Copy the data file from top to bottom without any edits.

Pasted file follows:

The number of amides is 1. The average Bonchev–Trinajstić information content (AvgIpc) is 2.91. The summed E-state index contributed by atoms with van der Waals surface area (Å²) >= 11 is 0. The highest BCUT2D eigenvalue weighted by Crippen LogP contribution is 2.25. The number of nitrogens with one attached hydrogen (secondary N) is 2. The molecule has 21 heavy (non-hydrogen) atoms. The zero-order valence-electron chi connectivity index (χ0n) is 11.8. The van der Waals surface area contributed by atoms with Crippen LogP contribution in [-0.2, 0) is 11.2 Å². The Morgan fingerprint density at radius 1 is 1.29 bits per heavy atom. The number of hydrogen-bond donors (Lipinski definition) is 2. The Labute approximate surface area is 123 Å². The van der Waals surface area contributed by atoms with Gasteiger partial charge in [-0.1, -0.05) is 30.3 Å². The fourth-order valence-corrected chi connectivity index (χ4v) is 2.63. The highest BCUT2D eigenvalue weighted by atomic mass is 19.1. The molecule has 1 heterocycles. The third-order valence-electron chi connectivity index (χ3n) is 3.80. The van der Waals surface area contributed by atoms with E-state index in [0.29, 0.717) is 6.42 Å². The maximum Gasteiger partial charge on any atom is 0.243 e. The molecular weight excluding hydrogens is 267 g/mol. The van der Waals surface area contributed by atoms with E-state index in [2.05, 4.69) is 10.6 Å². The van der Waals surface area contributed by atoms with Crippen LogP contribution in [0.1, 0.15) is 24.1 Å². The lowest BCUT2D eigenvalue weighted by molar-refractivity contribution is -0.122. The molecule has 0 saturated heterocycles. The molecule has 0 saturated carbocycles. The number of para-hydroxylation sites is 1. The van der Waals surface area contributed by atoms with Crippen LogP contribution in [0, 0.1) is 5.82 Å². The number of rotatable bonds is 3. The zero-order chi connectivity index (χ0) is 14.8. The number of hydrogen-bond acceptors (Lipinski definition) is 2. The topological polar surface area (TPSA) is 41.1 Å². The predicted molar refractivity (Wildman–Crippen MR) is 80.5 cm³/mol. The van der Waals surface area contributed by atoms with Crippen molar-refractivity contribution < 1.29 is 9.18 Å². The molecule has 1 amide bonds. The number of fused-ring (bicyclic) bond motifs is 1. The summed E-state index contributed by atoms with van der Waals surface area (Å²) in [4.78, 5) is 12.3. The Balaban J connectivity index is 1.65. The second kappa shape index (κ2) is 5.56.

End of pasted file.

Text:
The number of amides is 1. The average Bonchev–Trinajstić information content (AvgIpc) is 2.91. The summed E-state index contributed by atoms with van der Waals surface area (Å²) >= 11 is 0. The highest BCUT2D eigenvalue weighted by Crippen LogP contribution is 2.25. The number of nitrogens with one attached hydrogen (secondary N) is 2. The molecule has 21 heavy (non-hydrogen) atoms. The zero-order valence-electron chi connectivity index (χ0n) is 11.8. The van der Waals surface area contributed by atoms with Crippen LogP contribution in [-0.2, 0) is 11.2 Å². The Morgan fingerprint density at radius 1 is 1.29 bits per heavy atom. The number of hydrogen-bond donors (Lipinski definition) is 2. The Labute approximate surface area is 123 Å². The van der Waals surface area contributed by atoms with Gasteiger partial charge in [-0.1, -0.05) is 30.3 Å². The fourth-order valence-corrected chi connectivity index (χ4v) is 2.63. The highest BCUT2D eigenvalue weighted by atomic mass is 19.1. The molecule has 1 heterocycles. The third-order valence-electron chi connectivity index (χ3n) is 3.80. The van der Waals surface area contributed by atoms with E-state index in [0.29, 0.717) is 6.42 Å². The maximum Gasteiger partial charge on any atom is 0.243 e. The molecular weight excluding hydrogens is 267 g/mol. The van der Waals surface area contributed by atoms with E-state index in [2.05, 4.69) is 10.6 Å². The van der Waals surface area contributed by atoms with Crippen LogP contribution in [0.1, 0.15) is 24.1 Å². The lowest BCUT2D eigenvalue weighted by molar-refractivity contribution is -0.122. The molecule has 0 saturated heterocycles. The molecule has 0 saturated carbocycles. The number of para-hydroxylation sites is 1. The van der Waals surface area contributed by atoms with Crippen LogP contribution in [0, 0.1) is 5.82 Å². The number of rotatable bonds is 3. The zero-order chi connectivity index (χ0) is 14.8. The number of hydrogen-bond acceptors (Lipinski definition) is 2. The topological polar surface area (TPSA) is 41.1 Å². The predicted molar refractivity (Wildman–Crippen MR) is 80.5 cm³/mol. The van der Waals surface area contributed by atoms with Crippen molar-refractivity contribution < 1.29 is 9.18 Å². The molecule has 1 amide bonds. The number of fused-ring (bicyclic) bond motifs is 1. The summed E-state index contributed by atoms with van der Waals surface area (Å²) in [4.78, 5) is 12.3. The Balaban J connectivity index is 1.65. The second kappa shape index (κ2) is 5.56.